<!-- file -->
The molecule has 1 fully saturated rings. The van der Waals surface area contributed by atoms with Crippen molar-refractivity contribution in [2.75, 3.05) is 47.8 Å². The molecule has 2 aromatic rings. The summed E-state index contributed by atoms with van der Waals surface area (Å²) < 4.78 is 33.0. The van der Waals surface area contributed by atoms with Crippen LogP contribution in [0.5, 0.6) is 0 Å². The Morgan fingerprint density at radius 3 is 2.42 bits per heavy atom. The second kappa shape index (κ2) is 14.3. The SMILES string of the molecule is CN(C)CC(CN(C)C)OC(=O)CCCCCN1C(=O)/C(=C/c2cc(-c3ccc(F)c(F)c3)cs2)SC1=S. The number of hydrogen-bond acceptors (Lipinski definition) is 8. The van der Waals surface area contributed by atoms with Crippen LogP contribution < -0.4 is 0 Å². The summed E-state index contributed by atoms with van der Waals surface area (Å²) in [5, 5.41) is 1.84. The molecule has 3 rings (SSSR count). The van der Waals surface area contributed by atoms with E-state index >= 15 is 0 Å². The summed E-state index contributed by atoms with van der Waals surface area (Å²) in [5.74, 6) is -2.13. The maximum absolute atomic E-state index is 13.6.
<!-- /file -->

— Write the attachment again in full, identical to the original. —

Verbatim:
The molecule has 1 fully saturated rings. The van der Waals surface area contributed by atoms with Crippen molar-refractivity contribution in [2.75, 3.05) is 47.8 Å². The molecule has 2 aromatic rings. The summed E-state index contributed by atoms with van der Waals surface area (Å²) < 4.78 is 33.0. The van der Waals surface area contributed by atoms with Crippen LogP contribution in [0.5, 0.6) is 0 Å². The Morgan fingerprint density at radius 3 is 2.42 bits per heavy atom. The second kappa shape index (κ2) is 14.3. The SMILES string of the molecule is CN(C)CC(CN(C)C)OC(=O)CCCCCN1C(=O)/C(=C/c2cc(-c3ccc(F)c(F)c3)cs2)SC1=S. The number of hydrogen-bond acceptors (Lipinski definition) is 8. The van der Waals surface area contributed by atoms with Crippen LogP contribution < -0.4 is 0 Å². The summed E-state index contributed by atoms with van der Waals surface area (Å²) in [5, 5.41) is 1.84. The molecule has 3 rings (SSSR count). The van der Waals surface area contributed by atoms with E-state index >= 15 is 0 Å². The summed E-state index contributed by atoms with van der Waals surface area (Å²) in [5.74, 6) is -2.13. The maximum absolute atomic E-state index is 13.6.